At least 2.1 million residents in California are facing the looming threat of losing their insurance cover on homes as the state’s moratorium on companies dropping coverage for homeowners in wildfire-prone areas would come to an end in November.
Last year, Californians living in the fire-prone territory were given temporary relief from losing their insurance covers for another year as historic wildfires ravaged their homes and burnt down millions of acres of land.
The country’s most populated state’s expiry of moratorium in November has come as a double whammy for residents as wildfire season has started early this time and expected to last much longer, according to California’s nonprofit organisation Cal Matters.
This week, firefighters scrambled to contain a wildfire that erupted near Big Sur in the state’s central coast as the blaze raged with dry weather conditions.
In Monterey county, the willow fire has already burnt more than 2,800 acres of land since Thursday, forcing residents to evacuate. The blaze threatened to engulf the country’s oldest Japanese Buddhist Soto Zen monasteries, forcing evacuation from the nearby campgrounds.
According to a forecast by the California Department of Forestry and Fire Protection (Cal Fire), the forest fires are predicted to be harsher and longer than last year’s deadly fire due to drought, increasingly late monsoons and extreme heat conditions.
Wildfires are now reaching high elevations, in the mountainous areas that were previously too wet to burn, according to the new study by journal Proceedings of the National Academy of Sciences on 24 May.
Scientists indicated that the climate change and drought situation in the West are drying up the high-elevation landscapes, making them prone to burning at rates unprecedented in recent fire history.
The wildfires creeping up to the hilly regions would have a hazardous impact on the downstream water supplies, plants and wildlife.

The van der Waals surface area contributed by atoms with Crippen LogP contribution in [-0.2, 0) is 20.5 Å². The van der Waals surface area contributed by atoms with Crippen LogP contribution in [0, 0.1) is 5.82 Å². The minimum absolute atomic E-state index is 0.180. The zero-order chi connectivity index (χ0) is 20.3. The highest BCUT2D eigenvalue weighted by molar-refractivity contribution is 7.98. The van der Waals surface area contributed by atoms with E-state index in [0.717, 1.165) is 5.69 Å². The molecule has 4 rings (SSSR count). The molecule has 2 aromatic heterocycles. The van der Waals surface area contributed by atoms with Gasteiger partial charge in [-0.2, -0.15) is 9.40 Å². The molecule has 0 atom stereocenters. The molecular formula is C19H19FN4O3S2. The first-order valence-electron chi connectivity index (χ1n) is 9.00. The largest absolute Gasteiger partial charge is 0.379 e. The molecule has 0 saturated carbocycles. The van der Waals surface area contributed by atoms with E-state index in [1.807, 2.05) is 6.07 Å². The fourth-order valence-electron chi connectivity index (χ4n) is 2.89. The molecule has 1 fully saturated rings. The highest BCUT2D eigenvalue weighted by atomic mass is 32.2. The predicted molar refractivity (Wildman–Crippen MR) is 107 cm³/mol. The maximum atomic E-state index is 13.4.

The yearly fires have exacerbated the crisis in California’s insurance market with insurance companies inflating the prices for coverage to double or triple the rate as people looked for a replacement, according to the Sacramento Bee.
The real estate developers have also been increasingly looking to build homes in the areas which fall under “fire hazard severity zones” at inflated prices due to pent up demand, according to reports.
Lake County supervisor Moke Simon said: “Developing more housing supply is an area of profound concern, and we also need thriving businesses to employ local residents and strengthen our economy. Neither of these will happen if we adopt a perspective that wildfire-prone areas of the state should cease all development.”
Meanwhile, California’s governor, Gavin Newsom, is mulling to pay off the unpaid rent of low-income tenants after the job market was hit hard by the pandemic. The ambitious $5.2bn plan will benefit at least 900,000 estimated renters as the federal eviction protections are due to expire at the end of June.
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